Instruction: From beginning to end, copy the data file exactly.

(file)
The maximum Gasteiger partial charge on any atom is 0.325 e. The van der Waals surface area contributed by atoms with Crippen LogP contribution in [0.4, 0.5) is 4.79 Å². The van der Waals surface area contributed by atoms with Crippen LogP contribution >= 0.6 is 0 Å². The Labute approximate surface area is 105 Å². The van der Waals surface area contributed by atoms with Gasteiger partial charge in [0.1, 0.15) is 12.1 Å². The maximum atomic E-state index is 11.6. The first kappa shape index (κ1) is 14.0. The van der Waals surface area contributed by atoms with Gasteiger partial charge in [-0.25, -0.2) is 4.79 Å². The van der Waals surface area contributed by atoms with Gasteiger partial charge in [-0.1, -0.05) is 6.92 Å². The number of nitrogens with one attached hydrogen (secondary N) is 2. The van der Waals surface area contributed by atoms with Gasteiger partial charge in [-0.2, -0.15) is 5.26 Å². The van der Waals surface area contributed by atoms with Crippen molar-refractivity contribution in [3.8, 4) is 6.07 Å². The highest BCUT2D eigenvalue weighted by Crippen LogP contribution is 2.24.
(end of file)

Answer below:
The maximum Gasteiger partial charge on any atom is 0.325 e. The van der Waals surface area contributed by atoms with Crippen LogP contribution in [0.4, 0.5) is 4.79 Å². The van der Waals surface area contributed by atoms with Crippen LogP contribution >= 0.6 is 0 Å². The Labute approximate surface area is 105 Å². The van der Waals surface area contributed by atoms with Gasteiger partial charge in [0.1, 0.15) is 12.1 Å². The maximum atomic E-state index is 11.6. The first kappa shape index (κ1) is 14.0. The van der Waals surface area contributed by atoms with Gasteiger partial charge in [-0.25, -0.2) is 4.79 Å². The van der Waals surface area contributed by atoms with Gasteiger partial charge in [-0.1, -0.05) is 6.92 Å². The number of nitrogens with one attached hydrogen (secondary N) is 2. The van der Waals surface area contributed by atoms with Gasteiger partial charge in [-0.2, -0.15) is 5.26 Å². The van der Waals surface area contributed by atoms with Crippen molar-refractivity contribution in [3.8, 4) is 6.07 Å². The highest BCUT2D eigenvalue weighted by Crippen LogP contribution is 2.24.